When NBC brings tonight’s opening ceremonies into your living room, know that they paid $820 million for the rights to broadcast this year’s Winter Olympics.  After they show the stadiums and venues, know that they cost around $6 billion to build. When scenes of the city and the mountains flash on your screen, know that Vancouver and its surrounding area will generate about $10 billion in revenue and benefits.  And when they show the athletes walking into the stadium— the reason why there is an Olympics to watch in the first place— know that most of the 216 members of Team USA, as well as many of their counterparts from across the globe, live paycheck-to-paycheck year-round just to be able to compete this winter.

While the lives of Olympic superstars like Michael Phelps and Shaun White are well-known and chronicled beyond the 2 weeks we gather every four years to watch and cheer them on, the struggles of many more American athletes go unnoticed and undiscovered.  For every Phelps, there is biathlete Haley Johnson, who creates snow-themed greeting cards to earn a little extra pay.  For every White, there is speed skater Jilleanne Rookard, who moonlighted as a deejay at a roller-skating rink and ate the leftover pizza for dinner during training.  In a world that sees Tiger Woods earn $100 million a year in endorsements and Alex Rodriguez bring in over $30 million every season in salary alone, it is puzzling to think that the athletes that bring us together as a nation every four years like neither of these men can, do not always know where they will be living the next month as they train to follow their dreams and represent their country.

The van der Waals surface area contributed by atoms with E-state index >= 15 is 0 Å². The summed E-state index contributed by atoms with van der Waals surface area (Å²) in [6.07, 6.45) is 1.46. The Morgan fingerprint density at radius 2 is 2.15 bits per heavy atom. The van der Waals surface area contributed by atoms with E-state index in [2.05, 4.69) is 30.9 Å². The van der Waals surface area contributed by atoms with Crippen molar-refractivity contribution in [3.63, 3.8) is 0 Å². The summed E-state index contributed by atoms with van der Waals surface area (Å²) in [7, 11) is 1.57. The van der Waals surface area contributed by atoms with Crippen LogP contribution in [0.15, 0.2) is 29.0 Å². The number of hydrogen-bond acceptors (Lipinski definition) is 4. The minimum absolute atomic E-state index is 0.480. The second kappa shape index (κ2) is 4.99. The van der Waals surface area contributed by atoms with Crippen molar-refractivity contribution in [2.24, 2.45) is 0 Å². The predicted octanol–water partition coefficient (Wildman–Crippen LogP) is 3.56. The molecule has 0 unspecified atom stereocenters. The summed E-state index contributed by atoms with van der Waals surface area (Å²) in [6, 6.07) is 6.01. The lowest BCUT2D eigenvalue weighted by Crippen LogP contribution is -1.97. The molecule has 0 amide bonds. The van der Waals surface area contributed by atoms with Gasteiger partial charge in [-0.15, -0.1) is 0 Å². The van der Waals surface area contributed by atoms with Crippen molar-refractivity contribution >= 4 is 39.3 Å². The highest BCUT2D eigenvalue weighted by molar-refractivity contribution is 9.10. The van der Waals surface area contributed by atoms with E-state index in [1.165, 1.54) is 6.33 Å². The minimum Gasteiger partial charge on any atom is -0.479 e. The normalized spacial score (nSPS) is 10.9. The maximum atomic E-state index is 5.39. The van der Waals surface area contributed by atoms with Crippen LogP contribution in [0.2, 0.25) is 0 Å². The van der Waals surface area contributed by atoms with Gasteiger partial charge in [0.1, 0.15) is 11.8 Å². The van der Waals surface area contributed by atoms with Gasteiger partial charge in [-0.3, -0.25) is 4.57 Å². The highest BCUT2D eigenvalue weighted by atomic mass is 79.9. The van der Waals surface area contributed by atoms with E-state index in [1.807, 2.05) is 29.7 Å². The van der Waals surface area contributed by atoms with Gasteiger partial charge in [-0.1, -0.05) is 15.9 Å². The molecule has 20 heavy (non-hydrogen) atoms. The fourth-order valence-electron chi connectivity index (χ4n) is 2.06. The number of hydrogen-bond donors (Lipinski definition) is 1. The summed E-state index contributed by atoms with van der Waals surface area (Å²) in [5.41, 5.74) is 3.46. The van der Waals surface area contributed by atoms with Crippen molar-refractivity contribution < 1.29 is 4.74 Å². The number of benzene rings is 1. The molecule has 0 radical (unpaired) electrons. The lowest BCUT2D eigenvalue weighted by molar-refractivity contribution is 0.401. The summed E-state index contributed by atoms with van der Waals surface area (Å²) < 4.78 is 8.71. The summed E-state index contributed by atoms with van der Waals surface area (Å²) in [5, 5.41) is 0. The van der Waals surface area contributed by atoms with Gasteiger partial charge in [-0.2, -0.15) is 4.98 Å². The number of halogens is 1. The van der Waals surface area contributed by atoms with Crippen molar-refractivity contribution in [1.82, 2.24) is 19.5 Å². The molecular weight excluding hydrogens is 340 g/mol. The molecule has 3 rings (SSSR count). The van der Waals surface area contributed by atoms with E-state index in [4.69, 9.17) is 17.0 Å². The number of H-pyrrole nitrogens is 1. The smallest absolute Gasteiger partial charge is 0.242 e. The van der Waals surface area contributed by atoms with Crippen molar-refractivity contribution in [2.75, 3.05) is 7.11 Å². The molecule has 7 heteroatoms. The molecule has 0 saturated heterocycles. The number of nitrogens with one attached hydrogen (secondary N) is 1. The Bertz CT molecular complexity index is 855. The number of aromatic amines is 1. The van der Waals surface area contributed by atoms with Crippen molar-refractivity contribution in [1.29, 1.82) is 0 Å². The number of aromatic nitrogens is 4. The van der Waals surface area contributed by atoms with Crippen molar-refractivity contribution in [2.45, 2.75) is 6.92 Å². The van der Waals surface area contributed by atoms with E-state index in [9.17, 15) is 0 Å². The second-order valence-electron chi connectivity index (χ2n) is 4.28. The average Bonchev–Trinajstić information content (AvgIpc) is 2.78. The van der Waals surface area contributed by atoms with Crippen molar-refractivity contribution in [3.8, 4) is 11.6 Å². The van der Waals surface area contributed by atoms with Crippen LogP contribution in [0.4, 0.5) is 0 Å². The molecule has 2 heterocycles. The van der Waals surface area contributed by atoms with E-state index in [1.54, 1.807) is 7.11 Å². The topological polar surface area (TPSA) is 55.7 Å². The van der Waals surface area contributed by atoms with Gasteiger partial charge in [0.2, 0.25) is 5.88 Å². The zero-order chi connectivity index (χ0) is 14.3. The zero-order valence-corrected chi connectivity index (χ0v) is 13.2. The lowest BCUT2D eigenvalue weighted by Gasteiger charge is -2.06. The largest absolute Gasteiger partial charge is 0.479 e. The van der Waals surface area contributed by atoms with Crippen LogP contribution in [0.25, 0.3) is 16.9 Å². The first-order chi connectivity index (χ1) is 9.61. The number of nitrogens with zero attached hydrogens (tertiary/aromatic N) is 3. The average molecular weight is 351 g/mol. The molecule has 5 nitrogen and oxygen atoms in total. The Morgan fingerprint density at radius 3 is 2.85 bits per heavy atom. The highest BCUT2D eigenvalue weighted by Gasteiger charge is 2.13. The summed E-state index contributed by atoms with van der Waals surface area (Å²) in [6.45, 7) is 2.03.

The difficulty lies in the fundamental problem of a consistent source of income.  In professional sports, teams pay athletes in the hope that the monetary return from their performance will outweigh the paycheck they write.  There is no such organization for Olympic hopefuls, though.  The United States Olympic Committee does not have the money to supplement every training athlete, and there is no organization that benefits directly from the athletes like professional teams do.  Could NBC help out?  Not so much.  Besides the obvious complications involved in such a deal, the network stands to lose $200 million on coverage of the Games due to a lack in advertising sales.  Hmm…perhaps A-Rod could donate the $340,000 he essentially earned from each one of his strikeouts last season?

The economic crisis has only made matters worse.  In October, US Speed skating was in serious trouble after its primary sponsor, Dutch bank DSB, declared bankruptcy.  Without the help of comedian Stephen Colbert, who started a telethon that raised over $300,000, it is uncertain where the organization would be right now.  Still, though, with no sponsor lined up for the 2014 Games, questions will continue after Vancouver.  Ever since the Home Depot ended its Olympic sponsorship program, in which it paid athletes full-time wages and benefits for part-time work so they could train, the situation has only become more difficult for Olympic hopefuls.  If an athlete does not have a company that sponsors them individually, they can be in real economic trouble.

As we gather around our televisions and come together as a nation in a time where politics and demographics divides us daily, it is important to notice that the athletes we root for every night are human beings just like us.  They have families to feed and households to support.  Because the 8 hours of training a day that it regularly takes to compete for as spot in the Olympics affords little time for a steady source of income, many of these competitors struggle in ways that are widely unknown.  These athletes come into our lives for 14 days every 4 years.  They unite us as a world and a nation and give us memories we can’t get anywhere else.  They dedicate their lives to the pursuit of their dreams and would be thrilled to earn 1% of what their counterparts in baseball and basketball do.  The only bigger shame than the distortion of those worlds is the fact that there is no fix coming anytime soon.

-Justin Rotman is a Carletonian columnist